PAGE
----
In many parts of Texas, flood risk is a major concern when renting or buying a new home.
The law requires landlords to tell prospective tenants if the area where they live is located inside a 100-year floodplain or if it has been damaged by flooding within the past five years.
The news was posted on the popular Reddit community r/houston, which has more than 367,000 members.
The burning of dirty energy sources — like coal, gas, and oil — to heat our homes and power our cars releases planet-overheating gases into the atmosphere, warming up the Earth and increasing the threat of extreme weather events and flooding in many parts of the world.
Rains have become heavier as a warmer atmosphere can trap and hold more moisture.
Flooding has always occurred in the United States, but a national assessment found that parts of the country have seen a 42% increase in rainfall since the 1950s.
A 2021 report published in the Texas Tribune discovered that the average daily minimum and maximum temperatures in the state rose by 2.2 degrees Fahrenheit from 1895 to 2020. Hurricane Harvey battered the state in 2017 and caused $125 billion in damage, the Tribune reported.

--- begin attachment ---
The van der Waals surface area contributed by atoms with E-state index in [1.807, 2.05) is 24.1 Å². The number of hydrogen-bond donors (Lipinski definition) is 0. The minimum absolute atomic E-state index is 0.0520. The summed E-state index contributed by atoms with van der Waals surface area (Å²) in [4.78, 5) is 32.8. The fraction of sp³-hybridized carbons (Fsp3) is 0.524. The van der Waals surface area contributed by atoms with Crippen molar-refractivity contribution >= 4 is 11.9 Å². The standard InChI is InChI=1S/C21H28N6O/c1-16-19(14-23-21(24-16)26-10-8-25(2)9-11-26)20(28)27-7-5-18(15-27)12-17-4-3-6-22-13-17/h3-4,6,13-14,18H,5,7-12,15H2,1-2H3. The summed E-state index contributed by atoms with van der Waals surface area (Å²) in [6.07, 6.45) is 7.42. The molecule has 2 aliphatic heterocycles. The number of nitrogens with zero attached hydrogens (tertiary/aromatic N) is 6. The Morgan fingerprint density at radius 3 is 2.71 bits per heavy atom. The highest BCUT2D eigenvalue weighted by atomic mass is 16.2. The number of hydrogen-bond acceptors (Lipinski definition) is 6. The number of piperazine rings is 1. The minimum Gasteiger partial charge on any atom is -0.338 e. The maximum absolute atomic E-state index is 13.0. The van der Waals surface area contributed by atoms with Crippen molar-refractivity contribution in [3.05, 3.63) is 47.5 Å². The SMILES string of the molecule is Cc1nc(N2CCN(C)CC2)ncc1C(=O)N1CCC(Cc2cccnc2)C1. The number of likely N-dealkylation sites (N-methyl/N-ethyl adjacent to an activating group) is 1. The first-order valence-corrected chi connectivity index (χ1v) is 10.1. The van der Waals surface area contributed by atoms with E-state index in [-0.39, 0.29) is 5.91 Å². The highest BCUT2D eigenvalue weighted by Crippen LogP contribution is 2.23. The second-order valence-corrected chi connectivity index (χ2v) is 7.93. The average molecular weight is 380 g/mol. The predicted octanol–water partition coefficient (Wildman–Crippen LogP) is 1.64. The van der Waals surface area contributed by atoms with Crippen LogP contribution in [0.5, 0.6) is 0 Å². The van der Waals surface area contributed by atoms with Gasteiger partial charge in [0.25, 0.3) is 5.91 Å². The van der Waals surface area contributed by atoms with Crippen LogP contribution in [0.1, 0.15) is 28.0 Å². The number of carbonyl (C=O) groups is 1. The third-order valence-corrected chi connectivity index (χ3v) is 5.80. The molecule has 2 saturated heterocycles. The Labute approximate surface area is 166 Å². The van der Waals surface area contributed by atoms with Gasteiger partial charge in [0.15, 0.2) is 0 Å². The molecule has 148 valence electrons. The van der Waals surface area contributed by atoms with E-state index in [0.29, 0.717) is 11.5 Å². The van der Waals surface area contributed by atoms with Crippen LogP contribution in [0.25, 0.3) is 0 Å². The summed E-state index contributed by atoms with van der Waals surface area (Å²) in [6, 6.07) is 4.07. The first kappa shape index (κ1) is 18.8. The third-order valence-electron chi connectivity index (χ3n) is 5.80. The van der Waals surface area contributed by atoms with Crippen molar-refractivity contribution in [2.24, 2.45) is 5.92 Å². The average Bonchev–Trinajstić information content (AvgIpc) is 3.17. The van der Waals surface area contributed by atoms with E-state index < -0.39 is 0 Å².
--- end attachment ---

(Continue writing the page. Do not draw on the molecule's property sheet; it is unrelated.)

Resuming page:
The purpose of the law is to encourage renters to purchase flood insurance, which would protect them from a severe financial burden if floods destroy their homes.
The Houston Chronicle reported that Christina Rosales, the former deputy director of Texas Housers, a nonprofit that supports people in low-income areas, told a House committee that “in some particularly low-lying areas, tenants have to flee from floods in waist-deep water.”
The news spurred one Redditor to say: “This is why I have always insisted on a second floor apartment or higher.”
“Pretty much everywhere in the Houston area is a flood risk,” added another.
Another commenter had little more to say than: “That’s the world we live in.”
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